In just three months European banking will undergo a seismic shift brought on by a regulatory event known as the revised Payment Services Directive. Starting in mid-January, banks and other financial institutions will be required to make customer account information available to approved third-party applications via open APIs. The dry technical specifications are not exactly holiday reading, but they describe a game changer so consequential industry pundits are calling it the banking sector’s “iPhone moment.”
For the first time in their long and storied histories, the great European banks are going to find themselves competing on a purely digital playing field. Yet outside a handful of internal development groups, few organizations are prepared to address the far-reaching impacts of what will soon be the new status quo. Regrettably, the consequences for the unprepared are likely be severe.
Most technologists understand PSD2 will fundamentally alter not only payments delivery but also the way their organizations attract and retain customers. They are simply too overwhelmed by the immediate demands of compliance to address longer-term considerations. The European Banking Authority only published the final guidelines for banks and other financial services companies in mid-July. Since then hundreds of development teams have been scrambling to create APIs and applications to access them.
The reality is that APIs and apps alone will not be enough to ward off disruption. According to a research analysis by Accenture, banks in the United Kingdom are poised to lose up to 43% of their payments revenue as a result of the directive and developments like Apple Pay. Accenture says European banks are at a crossroads—either they must resign themselves to a new status as “banking utilities” or they must embed themselves in their customers’ lives like never before.
If they choose the latter path they need to act now to safeguard their relationships with their customers. Not only must they provide innovative services that take care of their customers’ daily needs, but these services must be at least as good as those offered by competitors who are using their data. The good news is banks will have a built-in advantage right off the starting block. Seven out of ten consumers trust their banks to handle their payments over other providers, Accenture found. But the banks’ biggest advantage—their customer data and the relationships it describes—is also their biggest weakness.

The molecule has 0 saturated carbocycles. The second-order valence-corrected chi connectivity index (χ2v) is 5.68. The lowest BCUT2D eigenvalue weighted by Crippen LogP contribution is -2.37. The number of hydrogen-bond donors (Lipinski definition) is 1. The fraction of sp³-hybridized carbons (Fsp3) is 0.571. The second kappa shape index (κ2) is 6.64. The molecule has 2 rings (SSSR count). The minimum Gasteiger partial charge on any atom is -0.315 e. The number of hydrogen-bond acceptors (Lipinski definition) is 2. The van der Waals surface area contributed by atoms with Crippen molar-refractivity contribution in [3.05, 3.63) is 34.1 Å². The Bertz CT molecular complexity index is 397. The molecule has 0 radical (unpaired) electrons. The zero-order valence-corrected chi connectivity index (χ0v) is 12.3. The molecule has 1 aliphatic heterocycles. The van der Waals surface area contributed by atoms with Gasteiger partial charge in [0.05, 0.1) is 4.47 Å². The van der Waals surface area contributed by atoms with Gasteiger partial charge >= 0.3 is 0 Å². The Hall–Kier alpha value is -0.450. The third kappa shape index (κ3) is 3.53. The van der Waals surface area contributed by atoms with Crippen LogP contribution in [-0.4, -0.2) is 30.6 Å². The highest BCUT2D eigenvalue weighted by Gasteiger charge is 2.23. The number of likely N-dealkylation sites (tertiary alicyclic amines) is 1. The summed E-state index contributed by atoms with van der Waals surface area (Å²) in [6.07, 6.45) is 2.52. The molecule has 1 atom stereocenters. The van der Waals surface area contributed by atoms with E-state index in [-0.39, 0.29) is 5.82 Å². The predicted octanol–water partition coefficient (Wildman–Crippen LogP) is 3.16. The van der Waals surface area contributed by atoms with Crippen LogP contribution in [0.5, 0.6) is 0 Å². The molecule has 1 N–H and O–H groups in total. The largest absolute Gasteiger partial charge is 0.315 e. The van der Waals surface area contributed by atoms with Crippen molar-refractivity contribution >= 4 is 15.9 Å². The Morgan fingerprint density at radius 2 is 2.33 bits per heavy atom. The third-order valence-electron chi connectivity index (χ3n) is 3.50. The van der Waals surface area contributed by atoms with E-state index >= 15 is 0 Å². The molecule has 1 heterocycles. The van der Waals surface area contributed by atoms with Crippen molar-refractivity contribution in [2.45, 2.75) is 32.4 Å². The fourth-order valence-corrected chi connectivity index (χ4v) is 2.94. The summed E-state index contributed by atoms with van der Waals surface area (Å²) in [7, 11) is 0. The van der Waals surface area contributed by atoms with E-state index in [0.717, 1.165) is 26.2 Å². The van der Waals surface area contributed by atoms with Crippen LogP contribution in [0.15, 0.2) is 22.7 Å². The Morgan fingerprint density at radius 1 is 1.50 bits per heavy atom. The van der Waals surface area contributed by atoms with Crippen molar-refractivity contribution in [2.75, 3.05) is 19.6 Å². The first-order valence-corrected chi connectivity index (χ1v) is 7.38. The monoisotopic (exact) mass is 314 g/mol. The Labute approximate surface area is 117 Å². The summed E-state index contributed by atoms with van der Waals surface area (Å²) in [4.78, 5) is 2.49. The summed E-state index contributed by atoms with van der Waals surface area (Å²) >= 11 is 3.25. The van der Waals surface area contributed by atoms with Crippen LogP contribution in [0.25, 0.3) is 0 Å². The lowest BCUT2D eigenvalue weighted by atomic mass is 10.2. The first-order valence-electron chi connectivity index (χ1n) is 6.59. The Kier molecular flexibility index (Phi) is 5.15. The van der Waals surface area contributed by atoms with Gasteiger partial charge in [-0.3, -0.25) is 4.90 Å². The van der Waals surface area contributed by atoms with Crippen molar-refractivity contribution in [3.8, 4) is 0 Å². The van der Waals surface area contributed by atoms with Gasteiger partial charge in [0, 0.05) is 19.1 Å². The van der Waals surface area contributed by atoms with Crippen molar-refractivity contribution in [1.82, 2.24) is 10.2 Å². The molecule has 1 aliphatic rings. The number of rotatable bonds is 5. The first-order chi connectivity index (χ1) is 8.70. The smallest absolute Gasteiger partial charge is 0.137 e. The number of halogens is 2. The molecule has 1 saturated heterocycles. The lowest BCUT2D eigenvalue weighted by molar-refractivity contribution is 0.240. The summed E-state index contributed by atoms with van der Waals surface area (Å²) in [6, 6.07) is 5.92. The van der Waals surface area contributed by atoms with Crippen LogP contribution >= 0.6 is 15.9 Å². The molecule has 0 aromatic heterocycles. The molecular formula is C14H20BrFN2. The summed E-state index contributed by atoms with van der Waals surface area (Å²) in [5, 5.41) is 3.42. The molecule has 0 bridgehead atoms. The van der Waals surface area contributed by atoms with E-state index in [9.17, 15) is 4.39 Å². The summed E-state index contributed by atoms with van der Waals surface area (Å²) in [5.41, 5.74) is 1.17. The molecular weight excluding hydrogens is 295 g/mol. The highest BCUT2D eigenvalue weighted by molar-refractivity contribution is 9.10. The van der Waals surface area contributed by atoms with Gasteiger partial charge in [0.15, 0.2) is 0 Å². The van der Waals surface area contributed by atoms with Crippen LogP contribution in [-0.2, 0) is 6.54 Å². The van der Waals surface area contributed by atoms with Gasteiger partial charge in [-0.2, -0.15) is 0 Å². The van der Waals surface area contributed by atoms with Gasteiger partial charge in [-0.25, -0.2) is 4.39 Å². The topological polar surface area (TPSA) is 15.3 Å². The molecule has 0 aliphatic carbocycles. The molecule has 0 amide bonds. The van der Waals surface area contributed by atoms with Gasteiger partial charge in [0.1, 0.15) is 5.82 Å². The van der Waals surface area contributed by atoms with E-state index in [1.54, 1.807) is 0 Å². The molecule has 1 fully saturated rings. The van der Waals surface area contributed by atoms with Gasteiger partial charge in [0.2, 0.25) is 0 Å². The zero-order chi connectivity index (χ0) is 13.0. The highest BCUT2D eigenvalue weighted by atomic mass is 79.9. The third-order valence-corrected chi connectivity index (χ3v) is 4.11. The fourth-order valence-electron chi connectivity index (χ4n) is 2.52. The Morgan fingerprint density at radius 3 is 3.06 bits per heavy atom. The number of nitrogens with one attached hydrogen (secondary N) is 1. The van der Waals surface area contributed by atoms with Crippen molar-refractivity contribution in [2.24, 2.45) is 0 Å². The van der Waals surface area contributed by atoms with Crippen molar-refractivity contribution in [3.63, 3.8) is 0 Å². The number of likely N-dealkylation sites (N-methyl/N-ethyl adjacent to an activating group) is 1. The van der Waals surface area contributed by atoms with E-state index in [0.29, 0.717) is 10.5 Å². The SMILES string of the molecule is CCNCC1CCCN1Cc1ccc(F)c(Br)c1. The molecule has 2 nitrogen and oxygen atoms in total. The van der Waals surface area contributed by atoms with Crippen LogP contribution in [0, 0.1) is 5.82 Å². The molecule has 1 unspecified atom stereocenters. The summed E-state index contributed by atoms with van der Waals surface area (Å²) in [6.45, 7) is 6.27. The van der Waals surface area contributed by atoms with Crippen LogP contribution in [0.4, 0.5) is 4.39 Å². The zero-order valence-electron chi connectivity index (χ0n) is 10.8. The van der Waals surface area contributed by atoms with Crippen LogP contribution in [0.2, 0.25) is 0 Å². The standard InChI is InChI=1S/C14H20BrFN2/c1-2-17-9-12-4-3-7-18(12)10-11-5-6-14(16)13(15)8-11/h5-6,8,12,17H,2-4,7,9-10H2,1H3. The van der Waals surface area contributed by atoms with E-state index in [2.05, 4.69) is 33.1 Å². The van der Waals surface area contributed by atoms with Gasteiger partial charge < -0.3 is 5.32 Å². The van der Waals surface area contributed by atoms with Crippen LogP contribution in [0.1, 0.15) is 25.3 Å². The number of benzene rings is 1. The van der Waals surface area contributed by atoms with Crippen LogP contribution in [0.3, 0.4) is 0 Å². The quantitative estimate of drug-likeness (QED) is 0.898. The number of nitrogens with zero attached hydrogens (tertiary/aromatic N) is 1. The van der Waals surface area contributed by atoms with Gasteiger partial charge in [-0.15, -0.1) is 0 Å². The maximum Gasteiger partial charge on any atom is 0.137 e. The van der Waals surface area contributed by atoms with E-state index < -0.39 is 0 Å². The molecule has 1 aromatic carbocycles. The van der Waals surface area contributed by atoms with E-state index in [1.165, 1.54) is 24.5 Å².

Although the effects may not be felt immediately, with time the new services made possible by PSD2 will place an unprecedented load on banking systems as competing payment providers call on the banks’ APIs. Banks risk losing their customers if their digital systems fail to perform. According to the AppDynamics App Attention Span Study, 80% of respondents deleted an app because of poor performance. Scalability will become an even bigger challenge. At any given moment, any of the more than half dozen PSD2 APIs will be pulling information from tens of internal systems. It should go without saying that an issue within any one of those systems will affect performance. The risk of failure is literally exponential.
My colleague, Andy Skelton, recalled what happened when the bank where he was working exposed an underwriting service as an API a few years ago. The goal of the API was to drive new business, and it succeeded so dramatically that it revealed issues around capacity. Marketing activities by other organizations were generating enough demand to create a slowdown, exacerbating spikes caused by poor internal communication. The DevOps team faced the difficult decision of which requests it should throttle–the bank’s own or those coming in over the API.
The same scenario is likely to play out in the early days of PSD2. At a minimum DevOps teams need to monitor the systems that support the new APIs, and understand how the APIs are being consumed. Tracking data in the aggregate won’t suffice. Banks will need to make sure that API calls are driving business, and they will need to be able to distinguish good partners from bad ones who may be abusing an API or unintentionally performing the equivalent of a denial of service attack.
With development teams stretched to their limits, technical leaders are pushing back on new initiatives. But they cannot postpone thinking beyond PSD2 if they want to establish first-mover advantage. Now is the time to make strategic choices about opening up banking data beyond the requirements of PSD2. For example, banks are in a position to offer far more useful bill-paying portals by establishing relationships with companies outside of the financial sector. Imagine, for example, a service that provides a customer personalized guidance and coaching on achieving his or her financial goals and that also presents approved relevant, real-time and geo-targeted offers from third-parties.
As Field CTO for EMEA at AppDynamics, I work with financial institutions to increase their speed of innovation. These days I feel a bit like Lincoln Steffens, the American journalist who after visiting Soviet Russia at the beginning of the last century famously remarked: “I have seen the future, and it works.” The great changes inspired by PSD2 are happening today. Developers and DevOps teams are getting ready. A few are already poised to take the lead. Their message to the rest of the industry? Catch us if you can.
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Firaas is Regional CTO EMEA working with clients to convert performance insights into business outcomes. He is also responsible for setting AppDynamics’ regional product strategy. Before joining AppDynamics he held various positions in IT leadership at Credit Suisse.